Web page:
The term ‘quiet quitting’ is worse than nonsense

Written by: Sarah O'Connor
Published on: 13 Dec 2022

quiet quitting
© FT montage/Dreamstime

Employers have been trying to get inside their employees’ heads for more than a century. In 1920, Whiting Williams, a former personnel director in a steel company, even went undercover as a labourer before penning a book called What’s on the worker’s mind: by one who put on overalls to find out.

This year, a popular video on TikTok about “quiet quitting” has sent employee motivation experts into overdrive. According to Gallup, about half of Americans are “quiet quitters”, which it defines as people who are “not going above and beyond at work and just meeting their job description”. HR specialists and consultants have been quick to jump in with advice on how to fix the problem. An article in Harvard Business Review urged managers to ask themselves: “Is this a problem with my direct reports, or is this a problem with me and my leadership abilities?”

I don’t think it’s a problem at all. First, the Gallup survey data suggests this is neither new nor a trend. Just under a third of US workers were “engaged” and almost a fifth were “actively disengaged” in the second quarter of this year (Gallup defines “quiet quitters” as the group which is neither). The proportions have wobbled a little over time but are completely in line with the average since 2000.

Second, I would suggest that if your staff turn up every day and do exactly what you ask of them, they aren’t “quiet quitting”, they’re “working”. Some people will always be driven by ambition, enjoyment, perfectionism or insecurity to do more than is asked of them, but if you expect everyone to do that, by definition it isn’t “above and beyond” any more.

Indeed, companies which have built their business model on people constantly going “above and beyond” their job descriptions are on dangerous ground. Some of the rail disruption in the UK this summer was a case in point: operators like Avanti relied for years on staff voluntarily working extra shifts on their days off; when staff withdrew their goodwill, the service fell over.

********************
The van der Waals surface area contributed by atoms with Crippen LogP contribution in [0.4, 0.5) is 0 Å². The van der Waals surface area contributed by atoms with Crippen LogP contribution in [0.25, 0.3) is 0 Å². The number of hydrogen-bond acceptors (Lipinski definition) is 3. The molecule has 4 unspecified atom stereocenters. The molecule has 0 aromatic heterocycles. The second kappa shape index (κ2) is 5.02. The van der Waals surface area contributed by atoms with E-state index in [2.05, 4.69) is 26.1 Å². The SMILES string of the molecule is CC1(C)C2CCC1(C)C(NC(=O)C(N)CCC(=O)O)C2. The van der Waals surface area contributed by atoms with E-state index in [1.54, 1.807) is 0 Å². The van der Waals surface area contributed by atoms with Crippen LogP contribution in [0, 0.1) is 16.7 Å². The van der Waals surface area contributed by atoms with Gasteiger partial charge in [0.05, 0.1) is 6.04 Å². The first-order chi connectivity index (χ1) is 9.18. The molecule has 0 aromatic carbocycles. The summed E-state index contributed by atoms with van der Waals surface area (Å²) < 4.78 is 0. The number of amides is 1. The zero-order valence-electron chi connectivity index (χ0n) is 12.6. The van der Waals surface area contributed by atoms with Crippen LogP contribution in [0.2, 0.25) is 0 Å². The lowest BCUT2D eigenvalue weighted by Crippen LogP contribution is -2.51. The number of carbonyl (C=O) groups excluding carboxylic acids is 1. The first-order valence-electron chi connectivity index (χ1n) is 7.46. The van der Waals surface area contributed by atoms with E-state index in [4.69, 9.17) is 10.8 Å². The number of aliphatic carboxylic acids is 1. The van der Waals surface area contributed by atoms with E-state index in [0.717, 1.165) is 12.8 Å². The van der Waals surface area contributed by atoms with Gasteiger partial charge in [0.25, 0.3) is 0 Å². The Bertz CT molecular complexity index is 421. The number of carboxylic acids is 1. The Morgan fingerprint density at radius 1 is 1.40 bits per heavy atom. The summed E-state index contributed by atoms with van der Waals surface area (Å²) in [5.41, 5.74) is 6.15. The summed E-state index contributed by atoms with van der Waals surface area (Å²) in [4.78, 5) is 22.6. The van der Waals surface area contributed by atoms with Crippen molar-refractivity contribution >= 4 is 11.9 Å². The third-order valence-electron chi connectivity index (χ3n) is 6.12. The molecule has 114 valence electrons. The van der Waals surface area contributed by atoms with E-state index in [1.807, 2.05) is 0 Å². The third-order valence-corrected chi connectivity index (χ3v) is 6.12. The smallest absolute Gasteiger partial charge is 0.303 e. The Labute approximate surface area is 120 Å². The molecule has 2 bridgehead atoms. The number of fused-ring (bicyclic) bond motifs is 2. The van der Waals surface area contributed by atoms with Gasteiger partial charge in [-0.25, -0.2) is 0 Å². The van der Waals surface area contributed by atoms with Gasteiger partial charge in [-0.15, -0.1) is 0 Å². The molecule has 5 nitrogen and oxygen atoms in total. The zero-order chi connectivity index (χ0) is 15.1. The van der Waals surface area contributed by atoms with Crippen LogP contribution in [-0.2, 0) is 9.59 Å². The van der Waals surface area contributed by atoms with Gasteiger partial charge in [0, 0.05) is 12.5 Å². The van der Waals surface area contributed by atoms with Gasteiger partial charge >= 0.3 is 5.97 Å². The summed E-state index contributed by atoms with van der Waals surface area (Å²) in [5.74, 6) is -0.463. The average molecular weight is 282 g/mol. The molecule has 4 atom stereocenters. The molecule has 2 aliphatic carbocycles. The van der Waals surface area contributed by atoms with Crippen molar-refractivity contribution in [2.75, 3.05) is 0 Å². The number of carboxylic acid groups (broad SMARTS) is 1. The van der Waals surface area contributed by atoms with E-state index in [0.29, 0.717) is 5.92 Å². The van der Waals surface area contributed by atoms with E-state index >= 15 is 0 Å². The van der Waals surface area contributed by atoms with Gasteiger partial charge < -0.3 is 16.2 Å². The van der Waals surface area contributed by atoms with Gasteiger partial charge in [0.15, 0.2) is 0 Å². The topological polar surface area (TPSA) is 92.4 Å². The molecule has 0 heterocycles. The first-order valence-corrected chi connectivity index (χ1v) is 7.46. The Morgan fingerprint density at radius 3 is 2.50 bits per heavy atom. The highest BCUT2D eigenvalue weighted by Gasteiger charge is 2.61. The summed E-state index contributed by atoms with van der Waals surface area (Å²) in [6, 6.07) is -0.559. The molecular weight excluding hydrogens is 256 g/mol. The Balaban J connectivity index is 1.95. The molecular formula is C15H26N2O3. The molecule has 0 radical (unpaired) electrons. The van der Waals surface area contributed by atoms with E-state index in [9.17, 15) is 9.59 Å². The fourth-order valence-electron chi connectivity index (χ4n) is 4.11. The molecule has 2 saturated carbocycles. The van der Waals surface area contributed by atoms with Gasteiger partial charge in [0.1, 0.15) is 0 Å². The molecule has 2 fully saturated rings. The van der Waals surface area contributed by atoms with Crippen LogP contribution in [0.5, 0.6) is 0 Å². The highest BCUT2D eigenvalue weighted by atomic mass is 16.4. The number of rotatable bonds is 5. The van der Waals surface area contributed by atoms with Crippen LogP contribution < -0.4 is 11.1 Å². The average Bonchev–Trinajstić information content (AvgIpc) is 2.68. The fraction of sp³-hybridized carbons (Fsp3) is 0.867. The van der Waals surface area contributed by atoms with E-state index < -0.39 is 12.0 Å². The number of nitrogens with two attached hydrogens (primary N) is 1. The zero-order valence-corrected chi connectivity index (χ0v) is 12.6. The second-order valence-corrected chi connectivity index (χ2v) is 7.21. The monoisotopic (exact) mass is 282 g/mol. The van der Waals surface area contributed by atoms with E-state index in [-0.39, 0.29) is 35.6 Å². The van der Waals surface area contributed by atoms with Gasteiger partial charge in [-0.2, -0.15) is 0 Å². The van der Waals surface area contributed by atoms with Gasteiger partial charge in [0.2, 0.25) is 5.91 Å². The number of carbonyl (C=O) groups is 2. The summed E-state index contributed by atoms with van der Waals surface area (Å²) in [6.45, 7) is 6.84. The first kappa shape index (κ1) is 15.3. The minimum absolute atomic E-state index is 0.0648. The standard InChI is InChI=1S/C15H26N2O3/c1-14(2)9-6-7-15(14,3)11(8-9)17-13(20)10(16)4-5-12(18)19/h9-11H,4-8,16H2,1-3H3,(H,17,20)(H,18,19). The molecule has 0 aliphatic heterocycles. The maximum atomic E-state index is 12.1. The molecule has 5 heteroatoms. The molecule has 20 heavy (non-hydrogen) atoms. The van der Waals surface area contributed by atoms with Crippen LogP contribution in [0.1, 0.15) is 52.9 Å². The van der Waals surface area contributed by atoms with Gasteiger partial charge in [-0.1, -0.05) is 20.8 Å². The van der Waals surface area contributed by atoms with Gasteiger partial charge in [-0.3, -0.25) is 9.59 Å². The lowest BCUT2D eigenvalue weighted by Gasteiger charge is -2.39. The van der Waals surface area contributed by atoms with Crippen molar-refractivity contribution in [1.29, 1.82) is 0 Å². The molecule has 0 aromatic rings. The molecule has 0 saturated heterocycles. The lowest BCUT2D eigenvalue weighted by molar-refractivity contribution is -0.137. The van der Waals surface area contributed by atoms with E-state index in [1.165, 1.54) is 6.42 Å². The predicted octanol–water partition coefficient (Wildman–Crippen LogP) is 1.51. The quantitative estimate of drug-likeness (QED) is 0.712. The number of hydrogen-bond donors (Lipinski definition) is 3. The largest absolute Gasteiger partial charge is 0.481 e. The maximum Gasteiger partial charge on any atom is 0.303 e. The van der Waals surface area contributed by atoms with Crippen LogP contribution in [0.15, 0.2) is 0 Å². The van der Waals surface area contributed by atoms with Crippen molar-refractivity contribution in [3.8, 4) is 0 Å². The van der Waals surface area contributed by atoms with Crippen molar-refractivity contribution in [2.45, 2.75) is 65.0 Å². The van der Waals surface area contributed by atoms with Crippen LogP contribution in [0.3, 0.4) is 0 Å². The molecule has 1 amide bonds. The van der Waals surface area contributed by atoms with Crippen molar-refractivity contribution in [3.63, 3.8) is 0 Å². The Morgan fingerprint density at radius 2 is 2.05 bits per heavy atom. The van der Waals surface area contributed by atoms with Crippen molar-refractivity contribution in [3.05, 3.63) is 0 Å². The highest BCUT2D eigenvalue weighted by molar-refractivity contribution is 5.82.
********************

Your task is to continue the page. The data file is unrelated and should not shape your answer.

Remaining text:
Similarly, many companies in the video games industry have relied on “crunch” (a period of very long working hours) to meet deadlines. Some in the industry say this has evolved into a permanent “crunch culture”. According to a survey by the International Game Developers Association in 2019, 42 per cent of developers said crunch time was expected at their workplace and only 8 per cent were paid for overtime.

Shaun Rutland, chief executive of games company Hutch, says there can be camaraderie in extreme hours when you’re young, but it also damages people’s health and relationships to the ultimate detriment of the firm. He remembers having to work from 8am to 8pm for months as a youngster. “I was so grateful to get the job working in games, I was like: ‘this is it, I’m going to do everything I can’, [but] it made me so ill.”

Nor is it productive to overwork people. A study by Erin Reed, a management professor at McMaster University in Canada, found managers could not tell the difference between those who worked 80-hour weeks, and those who just pretended to.

Implicit in the corporate panic over “quiet quitting” is something deeper as well: the idea these people are “psychologically unattached” to their employers because their “engagement needs are not being fully met”, as Gallup puts it. But this is mushy ground to wade into. What if someone loves their work, but not the organisation they do it for, or vice versa? What if “purpose” matters for some people but not for others? What if some only do their job for money but they’re still really good at it?

My advice to employers is to get out of employees’ heads, stop worrying about whether they love you or not, and focus on their output. Are they doing a good job, or aren’t they? That’s not to say there is no point in asking workers how they feel. But if you must do “engagement” surveys, my experience of speaking to workers over more than a decade would suggest you only need to ask three questions. Do you think your work is harming your health? Do you have a decent line manager? And do you think you’re paid fairly?

At its heart, the “quiet quitting” kerfuffle speaks to an unhealthy understanding of the relationship between companies and their staff. Employers don’t need to cater to employees’ every psychological need, and employees don’t need to be passionate about their employers. How about a simple contractual relationship of mutual respect and clearly defined obligations? I’m going to call it “work for grown-ups”. Now I just need to make a TikTok video about it.

​Letters in response to this article:

Employment contracts are key in the new workplace / From Richard Fox, Senior Employment Consultant, Kingsley, Napley, London EC2, UK

Young professionals do not fit ‘slacker’ stereotype / From Mads Holme, Managing Partner, ReD Associates, Copenhagen, Denmark

Quiet quitting; the French were at it 20 years ago / From Jem Eskenazi, London N3, UK

Additional questions on subject of ‘quiet quitting’ / From Bruce Lloyd, Emeritus Professor of Strategic Management, London, South Bank University, London SE1, UK

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